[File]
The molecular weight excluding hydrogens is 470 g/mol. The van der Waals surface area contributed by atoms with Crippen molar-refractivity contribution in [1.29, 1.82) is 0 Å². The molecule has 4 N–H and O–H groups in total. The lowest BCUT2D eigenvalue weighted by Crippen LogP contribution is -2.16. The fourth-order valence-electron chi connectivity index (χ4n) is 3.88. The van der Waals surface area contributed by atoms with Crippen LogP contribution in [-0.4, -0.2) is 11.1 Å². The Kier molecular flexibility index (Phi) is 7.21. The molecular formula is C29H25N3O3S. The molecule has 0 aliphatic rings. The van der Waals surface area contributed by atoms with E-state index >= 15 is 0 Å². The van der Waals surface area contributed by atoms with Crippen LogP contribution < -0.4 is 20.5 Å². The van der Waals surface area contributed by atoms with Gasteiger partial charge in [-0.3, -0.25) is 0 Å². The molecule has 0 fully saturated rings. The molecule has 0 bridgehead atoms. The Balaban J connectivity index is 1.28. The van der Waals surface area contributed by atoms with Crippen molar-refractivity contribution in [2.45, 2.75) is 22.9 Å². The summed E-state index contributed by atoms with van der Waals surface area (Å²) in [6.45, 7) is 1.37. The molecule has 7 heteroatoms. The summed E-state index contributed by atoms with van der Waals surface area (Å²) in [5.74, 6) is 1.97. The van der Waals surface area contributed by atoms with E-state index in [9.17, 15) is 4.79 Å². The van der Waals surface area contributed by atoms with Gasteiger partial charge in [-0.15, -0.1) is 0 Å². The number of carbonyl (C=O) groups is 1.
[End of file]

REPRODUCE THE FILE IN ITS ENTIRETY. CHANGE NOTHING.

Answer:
The molecular weight excluding hydrogens is 470 g/mol. The van der Waals surface area contributed by atoms with Crippen molar-refractivity contribution in [1.29, 1.82) is 0 Å². The molecule has 4 N–H and O–H groups in total. The lowest BCUT2D eigenvalue weighted by Crippen LogP contribution is -2.16. The fourth-order valence-electron chi connectivity index (χ4n) is 3.88. The van der Waals surface area contributed by atoms with Crippen LogP contribution in [-0.4, -0.2) is 11.1 Å². The Kier molecular flexibility index (Phi) is 7.21. The molecular formula is C29H25N3O3S. The molecule has 0 aliphatic rings. The van der Waals surface area contributed by atoms with E-state index >= 15 is 0 Å². The van der Waals surface area contributed by atoms with Crippen LogP contribution < -0.4 is 20.5 Å². The van der Waals surface area contributed by atoms with Gasteiger partial charge in [-0.3, -0.25) is 0 Å². The molecule has 0 fully saturated rings. The molecule has 0 bridgehead atoms. The Balaban J connectivity index is 1.28. The van der Waals surface area contributed by atoms with Crippen molar-refractivity contribution in [2.45, 2.75) is 22.9 Å². The summed E-state index contributed by atoms with van der Waals surface area (Å²) in [6.45, 7) is 1.37. The molecule has 7 heteroatoms. The summed E-state index contributed by atoms with van der Waals surface area (Å²) in [5.74, 6) is 1.97. The van der Waals surface area contributed by atoms with E-state index in [9.17, 15) is 4.79 Å². The van der Waals surface area contributed by atoms with Gasteiger partial charge in [-0.15, -0.1) is 0 Å². The number of carbonyl (C=O) groups is 1.